Showrunner John Logan: "To me, Penny Dreadful is a dance with Eva Green"
With the third series of Penny Dreadful just in production, we thought it timely to take a look at the critically acclaimed gothic drama through the eyes of the series' creator John Logan.
The showrunner was on stage for a masterclass with former BBC Radio Four Front Row presenter Mark Lawson at this year's Edinburgh International Television Festival, where he spoke stirringly and warmly about his passion for the graphic drama, from its birth to his plans for its future, and his ultimate muse, Vanessa Ives.
Sam Mendes and the birth of the show
"Penny Dreadful is my first baby step into television; I'm still learning," Logan said when asked about the opportunity that TV offers creatives nowadays to make shows.
Nowadays, working on a drama series means working on a large scale production, one that sometimes consist of between 80-100 hours - this compared to feature films where directors often need permission from a plethora of forces in order to run over two hours, or theatre, where a dramatist - as Logan used to be - generally works in two hour blocks.
"My love of Dickens was the start of the series - I wanted to find scope and characters that could be interesting over a few years. I get really excited about gothic literature; I read a lot of Dickens, Shelley, Byron and Keats, all of whom inspired Penny Dreadful."
Logan wasn't just 'lucky'. His research and feedback from some prominent colleagues in the media industry helped him on his way. "I wanted to go into my first TV series with a colleague, so I pitched my idea to Sam Mendes while we were on the set of Skyfall… and he liked it. We still confer quite a lot over some of the major casting decisions, the shape of the season, that sort of thing. But while he's busy on Spectre, I don't really want to bother him!"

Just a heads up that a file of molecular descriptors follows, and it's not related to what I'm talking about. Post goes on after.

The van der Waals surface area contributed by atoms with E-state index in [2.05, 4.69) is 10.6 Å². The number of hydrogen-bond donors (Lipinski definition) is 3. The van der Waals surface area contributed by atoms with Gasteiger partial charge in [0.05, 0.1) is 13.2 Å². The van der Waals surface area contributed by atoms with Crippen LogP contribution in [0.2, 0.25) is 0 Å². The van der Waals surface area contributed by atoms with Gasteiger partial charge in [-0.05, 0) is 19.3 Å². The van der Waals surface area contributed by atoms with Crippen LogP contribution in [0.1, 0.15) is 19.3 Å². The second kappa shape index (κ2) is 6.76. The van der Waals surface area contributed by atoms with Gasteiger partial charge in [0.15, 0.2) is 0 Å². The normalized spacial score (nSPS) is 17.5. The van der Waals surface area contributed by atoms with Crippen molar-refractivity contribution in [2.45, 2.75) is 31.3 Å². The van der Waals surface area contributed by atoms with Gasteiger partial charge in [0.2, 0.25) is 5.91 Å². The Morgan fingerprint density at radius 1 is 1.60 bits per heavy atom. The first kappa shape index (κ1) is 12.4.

The showrunner has been asked many times why he went into TV in the first place and the answer is always the same, to be able to show strength in identity.
"I wanted to write my coming out story - I was gay in the mid-70s in New Jersey, which wasn't cool at all. I wanted to write characters who felt they are different, yet have power in that difference. We all have secrets, portraits in the attic; it's about saying the real strength is in the forbidden - you must just be uniquely who you are."
Vanessa Ives vs Eva Green
On the subject of the lead character Vanessa Ives played by Eva Green, Logan was unequivocal.
"To me, Penny Dreadful is a dance with Eva Green. Vanessa Ives is my muse, no question about it. She is a good metaphor for me coming to accept 'the beast in me'.
"As soon as I get on set, I speak to Eva, and we go over all the scenes in detail."
At the annual festival, attended by the who's who of television production, Logan was also asked about his writing style and the structure of the show. The writer responded that he is very specific about the action he writes, something he finds a hard part of the process: "I try to hold the viewer in my screenplay. I don't say 'Camera close up on a glass', for example. Instead, I would say something like, 'A hand reaches for the beautiful, pristine cut glass, shining like a glacier'.
He says one of the great lessons about writing action was taught to him by Ridley Scott when they were working on Gladiator. Logan had an idea for what he considered "a little shot I wrote, with someone riding into view over the horizon". Scott coolly pointed out that "that little shot" would cos
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